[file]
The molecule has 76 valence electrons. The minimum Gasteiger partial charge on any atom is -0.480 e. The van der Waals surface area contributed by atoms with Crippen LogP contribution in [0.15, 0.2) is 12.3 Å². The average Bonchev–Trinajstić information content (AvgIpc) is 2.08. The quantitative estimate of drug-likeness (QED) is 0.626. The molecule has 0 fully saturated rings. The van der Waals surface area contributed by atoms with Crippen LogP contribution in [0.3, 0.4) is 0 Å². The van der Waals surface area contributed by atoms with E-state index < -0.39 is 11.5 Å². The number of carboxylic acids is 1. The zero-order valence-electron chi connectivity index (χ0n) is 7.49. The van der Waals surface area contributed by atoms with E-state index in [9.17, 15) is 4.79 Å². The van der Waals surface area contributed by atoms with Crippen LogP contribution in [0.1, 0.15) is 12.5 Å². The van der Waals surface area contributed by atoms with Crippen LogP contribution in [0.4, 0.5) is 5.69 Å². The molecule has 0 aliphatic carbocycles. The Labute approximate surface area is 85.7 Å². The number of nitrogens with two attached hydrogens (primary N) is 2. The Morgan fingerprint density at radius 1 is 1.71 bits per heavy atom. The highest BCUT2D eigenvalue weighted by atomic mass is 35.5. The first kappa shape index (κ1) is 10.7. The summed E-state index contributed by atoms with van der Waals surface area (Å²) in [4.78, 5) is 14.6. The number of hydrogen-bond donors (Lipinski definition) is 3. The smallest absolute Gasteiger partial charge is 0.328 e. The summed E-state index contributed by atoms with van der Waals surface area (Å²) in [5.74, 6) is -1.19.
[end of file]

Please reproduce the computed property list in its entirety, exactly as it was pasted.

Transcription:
The molecule has 76 valence electrons. The minimum Gasteiger partial charge on any atom is -0.480 e. The van der Waals surface area contributed by atoms with Crippen LogP contribution in [0.15, 0.2) is 12.3 Å². The average Bonchev–Trinajstić information content (AvgIpc) is 2.08. The quantitative estimate of drug-likeness (QED) is 0.626. The molecule has 0 fully saturated rings. The van der Waals surface area contributed by atoms with Crippen LogP contribution in [0.3, 0.4) is 0 Å². The van der Waals surface area contributed by atoms with E-state index < -0.39 is 11.5 Å². The number of carboxylic acids is 1. The zero-order valence-electron chi connectivity index (χ0n) is 7.49. The van der Waals surface area contributed by atoms with E-state index in [9.17, 15) is 4.79 Å². The van der Waals surface area contributed by atoms with Crippen LogP contribution in [0.1, 0.15) is 12.5 Å². The van der Waals surface area contributed by atoms with Crippen LogP contribution in [0.4, 0.5) is 5.69 Å². The molecule has 0 aliphatic carbocycles. The Labute approximate surface area is 85.7 Å². The number of nitrogens with two attached hydrogens (primary N) is 2. The Morgan fingerprint density at radius 1 is 1.71 bits per heavy atom. The highest BCUT2D eigenvalue weighted by atomic mass is 35.5. The first kappa shape index (κ1) is 10.7. The summed E-state index contributed by atoms with van der Waals surface area (Å²) in [4.78, 5) is 14.6. The number of hydrogen-bond donors (Lipinski definition) is 3. The smallest absolute Gasteiger partial charge is 0.328 e. The summed E-state index contributed by atoms with van der Waals surface area (Å²) in [5.74, 6) is -1.19.